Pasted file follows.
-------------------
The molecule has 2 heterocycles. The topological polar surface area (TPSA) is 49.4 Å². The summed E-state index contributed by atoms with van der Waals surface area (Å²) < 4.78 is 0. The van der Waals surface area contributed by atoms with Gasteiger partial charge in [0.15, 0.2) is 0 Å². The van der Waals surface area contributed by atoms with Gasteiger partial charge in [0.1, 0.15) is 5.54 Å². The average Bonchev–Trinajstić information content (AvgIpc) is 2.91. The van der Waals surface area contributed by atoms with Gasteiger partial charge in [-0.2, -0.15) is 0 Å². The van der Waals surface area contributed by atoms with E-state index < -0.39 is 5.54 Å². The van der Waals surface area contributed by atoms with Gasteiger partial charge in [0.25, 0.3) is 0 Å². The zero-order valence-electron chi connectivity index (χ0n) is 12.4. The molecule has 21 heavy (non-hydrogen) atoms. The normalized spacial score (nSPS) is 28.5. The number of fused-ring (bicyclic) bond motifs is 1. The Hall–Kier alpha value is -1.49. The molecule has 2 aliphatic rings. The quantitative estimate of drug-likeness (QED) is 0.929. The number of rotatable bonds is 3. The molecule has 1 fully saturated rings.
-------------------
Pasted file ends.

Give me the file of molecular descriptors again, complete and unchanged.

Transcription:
The molecule has 2 heterocycles. The topological polar surface area (TPSA) is 49.4 Å². The summed E-state index contributed by atoms with van der Waals surface area (Å²) < 4.78 is 0. The van der Waals surface area contributed by atoms with Gasteiger partial charge in [0.15, 0.2) is 0 Å². The van der Waals surface area contributed by atoms with Gasteiger partial charge in [0.1, 0.15) is 5.54 Å². The average Bonchev–Trinajstić information content (AvgIpc) is 2.91. The van der Waals surface area contributed by atoms with Gasteiger partial charge in [-0.2, -0.15) is 0 Å². The van der Waals surface area contributed by atoms with E-state index < -0.39 is 5.54 Å². The van der Waals surface area contributed by atoms with Gasteiger partial charge in [0.25, 0.3) is 0 Å². The zero-order valence-electron chi connectivity index (χ0n) is 12.4. The molecule has 21 heavy (non-hydrogen) atoms. The normalized spacial score (nSPS) is 28.5. The number of fused-ring (bicyclic) bond motifs is 1. The Hall–Kier alpha value is -1.49. The molecule has 2 aliphatic rings. The quantitative estimate of drug-likeness (QED) is 0.929. The number of rotatable bonds is 3. The molecule has 1 fully saturated rings.